Quantifying Qualitative Decisions
Have you ever been impacted by the decision making of someone else? Their decision can seem unfair, to be lacking transparency, or just plain wrong.
In organizations, with teams, managers, budgets, timelines, and many competing priorities, the way we make decisions can make all the difference.
Quantitative decisions are the easy ones. You’ve got a set of information and an action to take. Open rates are down 10%. Only 3% of our customers return. Our users bounce from the homepage 85% of the time. In all of these cases, the decision is pretty clear. We need to do something.
Qualitative decisions, though, are more complex. How will you improve the email open rates? How will you reel your customers back in? What can you do on your homepage to decrease that bounce rate? Whatever your answer to those questions (or which job to choose, which city to live in, which school to send your kids to), there may be a lot of competing factors. Your decision may affect multiple stakeholders, with their own goals, ideas, and different ideas of success.
Often it can seem like these big decisions are made on a whim, despite any emotion and uncertainty behind the scenes.
In this seminar, Lynn Boyden, an information architect, proposes a model for quantifying qualitative decisions—the big ones—more easily. As an exercise in transparency and participatory design, we can come to an outcome we can feel good about even if we don’t like it.
She outlines a process for taking big decisions—in business or in life—and breaking them down into micro-decisions. Perhaps your team is hiring a new employee and you’ve got a job description to write, candidates to source, and interviews to do. In this process of quantifying a qualitative decision, we’re going to first gather all the stakeholders up and down the org chart who would be part of the decision committee. Then, everyone is going to share their qualifications for this role, such as speaks two languages, is courteous to customers, has experience in campaign building, is willing to join the company kickball league.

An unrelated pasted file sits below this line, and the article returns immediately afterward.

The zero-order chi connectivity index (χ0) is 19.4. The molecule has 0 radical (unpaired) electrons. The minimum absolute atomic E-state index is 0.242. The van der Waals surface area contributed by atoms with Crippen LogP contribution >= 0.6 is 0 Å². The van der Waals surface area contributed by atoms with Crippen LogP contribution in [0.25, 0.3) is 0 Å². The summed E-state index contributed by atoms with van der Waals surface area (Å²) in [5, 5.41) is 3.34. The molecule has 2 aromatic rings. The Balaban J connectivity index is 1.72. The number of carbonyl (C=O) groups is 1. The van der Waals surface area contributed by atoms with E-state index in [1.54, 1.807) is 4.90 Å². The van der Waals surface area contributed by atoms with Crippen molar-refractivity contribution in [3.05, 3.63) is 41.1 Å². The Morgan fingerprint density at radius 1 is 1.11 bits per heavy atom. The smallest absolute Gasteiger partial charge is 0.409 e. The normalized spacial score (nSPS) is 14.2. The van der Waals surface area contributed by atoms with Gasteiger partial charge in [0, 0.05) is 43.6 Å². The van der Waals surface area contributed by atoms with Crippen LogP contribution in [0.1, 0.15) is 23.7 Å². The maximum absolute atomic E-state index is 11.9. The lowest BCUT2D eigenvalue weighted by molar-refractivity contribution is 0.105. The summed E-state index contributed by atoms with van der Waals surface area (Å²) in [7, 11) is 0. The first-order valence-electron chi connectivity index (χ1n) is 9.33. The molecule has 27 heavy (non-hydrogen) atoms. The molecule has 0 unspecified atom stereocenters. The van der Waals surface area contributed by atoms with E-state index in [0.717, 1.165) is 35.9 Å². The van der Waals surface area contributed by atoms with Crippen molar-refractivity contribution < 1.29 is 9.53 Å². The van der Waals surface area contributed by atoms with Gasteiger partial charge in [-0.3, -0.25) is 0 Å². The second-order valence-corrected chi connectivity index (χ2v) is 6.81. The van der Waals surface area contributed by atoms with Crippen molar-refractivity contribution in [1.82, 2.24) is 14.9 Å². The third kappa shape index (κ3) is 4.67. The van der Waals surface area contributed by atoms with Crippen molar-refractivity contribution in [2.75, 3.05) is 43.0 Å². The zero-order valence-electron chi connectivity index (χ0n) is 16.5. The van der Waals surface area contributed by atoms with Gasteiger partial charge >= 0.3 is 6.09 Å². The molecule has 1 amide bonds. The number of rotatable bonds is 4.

Now that you’ve identified all the qualities, you determine how important they are to all of the decision makers with a 0-1-2 scale. Is the new hire being bilingual not important at all (0), a nice to have (1) or a must have (2)? This gives qualities that are more important to more stakeholders more weight in the final outcome.
In the post-interview process, the decision makers evaluate the candidate against the weighted list of qualifications again on a 0-1-2 scale: not sufficient, good enough, great. After the hiring team reviews all of the qualities and qualifications you tally up a raw score for each candidate and then multiply by the qualities’ weight. After multiplying and adding down the graph, it becomes very clear which candidate is best suited for the position.
What a good decision-making process looks like
- It’s inclusive from the beginning by including all the stakeholders and taking into account what’s important to them.
- The process is adaptable from decision to decision, team to team, organization to organization.
- It can be tracked so that those who participate and who are impacted understand the process and reasoning.
How to keep it simple
- Use a 0-1-2 scale to force a commitment. Something is either good, middling, or it's bad.
- Narrowing evaluative choice helps to prevent decision fatigue. Besides, what’s the difference between a three and four on a five-point scale?
- Statistically, the mean and median of the range are the same, giving more interpretable information.
How to improve decision making transparency
- Balance the decision making participation between the typical decision-making managers and those who are impacted by this decision. If working with different discipline teams (like marketing, product, engineering) they need equal representation, too.
- Keep the scoring visible with shared Google sheets, projecting the tally, whiteboards, and sticky notes.
- Document your process.
When we quantify qualitative decisions in the way Lynn Boyden describes, we go a long way toward being more inclusive, ethical, and transparent in our work.